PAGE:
The Reserve Bank thinks its proposed bank capital rules will have almost no effect on economic growth, in stark contrast to bank economists who fear it could hamper it.

The Bank has proposed a dramatic increase in the amount of capital the commercial banks are required to hold. This will likely increase costs for the banks, which they are likely to pass on either by decreasing the amount of lending they do or cutting returns for depositors and increasing costs for borrowers — or some combination of the two. 

Big banks, including ANZ and the Swiss investment bank UBS think it will have a massive impact on costs. ANZ’s most recent Quarterly Economic Outlook, published in January, said that “while the magnitude of the impacts are highly uncertain, it is unambiguous that they will result in a tightening in financial conditions during the transition that will weigh on economic activity even if partially offset by a lower OCR”. 

But the Reserve Bank’s Monetary Policy Statement – the bank’s quarterly economic check-up – took a very different view. 

It acknowledged the changes would be likely to affect the economy “through a number of channels”, but that the impacts “are likely to be outweighed by other factors impacting the business cycle, such as global economic conditions”. 

The statement said it anticipated banks’ lending rates and the rates at which they borrow to settle at around 20 to 40 basis points higher as a result of the change. This is miles away from UBS’ projection that banks would have to revalue their mortgage books by as much as 125 basis points. 

Reserve Bank Governor Adrian Orr said he “seriously struggles” with the UBS forecast.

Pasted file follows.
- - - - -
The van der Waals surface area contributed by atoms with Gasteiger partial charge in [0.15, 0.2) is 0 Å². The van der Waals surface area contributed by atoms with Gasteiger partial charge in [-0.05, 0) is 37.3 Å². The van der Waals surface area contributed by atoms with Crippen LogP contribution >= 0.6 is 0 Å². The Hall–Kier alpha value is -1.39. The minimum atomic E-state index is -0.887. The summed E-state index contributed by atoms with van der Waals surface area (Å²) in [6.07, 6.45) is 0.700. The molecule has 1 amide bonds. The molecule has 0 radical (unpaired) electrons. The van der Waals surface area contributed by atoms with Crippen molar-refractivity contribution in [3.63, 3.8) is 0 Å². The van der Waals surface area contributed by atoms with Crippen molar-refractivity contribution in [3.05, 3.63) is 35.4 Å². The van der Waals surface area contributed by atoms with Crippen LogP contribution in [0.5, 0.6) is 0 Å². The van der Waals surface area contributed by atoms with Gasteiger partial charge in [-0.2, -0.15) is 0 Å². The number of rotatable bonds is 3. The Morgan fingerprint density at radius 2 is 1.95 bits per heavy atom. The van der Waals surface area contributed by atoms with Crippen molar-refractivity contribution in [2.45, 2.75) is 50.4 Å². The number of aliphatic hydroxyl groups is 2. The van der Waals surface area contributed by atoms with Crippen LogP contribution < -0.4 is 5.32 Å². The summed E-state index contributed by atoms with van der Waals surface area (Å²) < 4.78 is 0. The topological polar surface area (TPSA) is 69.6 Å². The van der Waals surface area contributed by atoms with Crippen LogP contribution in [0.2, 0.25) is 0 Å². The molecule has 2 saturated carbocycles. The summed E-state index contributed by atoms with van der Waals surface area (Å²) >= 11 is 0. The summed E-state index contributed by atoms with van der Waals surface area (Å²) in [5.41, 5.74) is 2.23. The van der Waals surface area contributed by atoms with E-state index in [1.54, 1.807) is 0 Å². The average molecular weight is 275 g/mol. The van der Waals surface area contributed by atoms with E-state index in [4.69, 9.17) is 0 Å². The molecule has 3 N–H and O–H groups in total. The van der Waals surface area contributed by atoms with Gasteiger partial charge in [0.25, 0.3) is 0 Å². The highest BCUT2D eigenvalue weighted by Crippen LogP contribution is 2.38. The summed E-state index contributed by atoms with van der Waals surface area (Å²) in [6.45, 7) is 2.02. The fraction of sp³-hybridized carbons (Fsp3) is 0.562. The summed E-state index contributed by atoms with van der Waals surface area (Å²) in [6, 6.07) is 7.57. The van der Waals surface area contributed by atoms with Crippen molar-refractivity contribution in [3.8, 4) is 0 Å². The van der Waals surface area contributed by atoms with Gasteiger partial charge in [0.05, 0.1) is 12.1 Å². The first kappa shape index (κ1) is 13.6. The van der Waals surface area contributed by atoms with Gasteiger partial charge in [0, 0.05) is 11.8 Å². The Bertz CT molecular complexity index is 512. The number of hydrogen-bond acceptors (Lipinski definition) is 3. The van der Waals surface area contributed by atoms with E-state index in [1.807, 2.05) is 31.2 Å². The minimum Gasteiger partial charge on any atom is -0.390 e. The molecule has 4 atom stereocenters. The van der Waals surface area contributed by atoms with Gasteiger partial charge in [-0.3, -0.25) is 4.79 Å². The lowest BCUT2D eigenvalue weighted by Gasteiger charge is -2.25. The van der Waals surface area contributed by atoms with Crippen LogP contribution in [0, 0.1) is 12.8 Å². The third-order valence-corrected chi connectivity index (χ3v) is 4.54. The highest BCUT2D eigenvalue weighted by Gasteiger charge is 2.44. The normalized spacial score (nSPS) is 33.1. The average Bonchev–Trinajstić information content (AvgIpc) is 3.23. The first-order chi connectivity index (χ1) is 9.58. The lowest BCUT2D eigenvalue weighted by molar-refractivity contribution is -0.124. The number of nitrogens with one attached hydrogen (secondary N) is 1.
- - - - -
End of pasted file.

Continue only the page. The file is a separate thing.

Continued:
“We don’t at all buy in to that story,” he said. 

Orr acknowledged there could be cost impacts. 

“The cost of funding could rise for the banks. The question is by how much and what capability do they have to either pass that on or maintain their current level of earnings by either taking on other risk or constraining credit,” he said. 

But he believed that in the long run, the capital requirements would help the banks become more profitable.

“In a competitive market that will be their judgment on the way through, what we’ve observed globally is that well-capitalised banks tend to be able to lend more and be more profitable,” he said. 

This was outlined in the monetary policy paper, which noted that the bank expected the long-term effects of the capital to be a reduced risk premium associated with investing in New Zealand. 

“The cost of both equity and debt funding for banks would also decrease,” it said.

It said that because banks’ returns on equity would be less variable, investors’ required rate of return would also decline. The statement also noted that a “larger equity cushion would reduce the probability of bank creditors facing losses” which would lead to creditors demanding less compensation for credit risk. 

Orr said it was important that the appropriate level of risk was borne by banks. 

“Returns can be privatised, losses can be socialised and what we’re saying is how can we shift that balance back a bit,” he said. 

The Bank left open the possibility that it could use monetary policy to “respond” to a decline in demand, meaning there could possibly be a rate cut if capital requirements led to a downturn after their gradual implementation – which begins at the end of this year. 

The Bank remained dovish on Wednesday, pushing out its scheduled OCR hike to March 2021 from September 2020 and revising down GDP projections.

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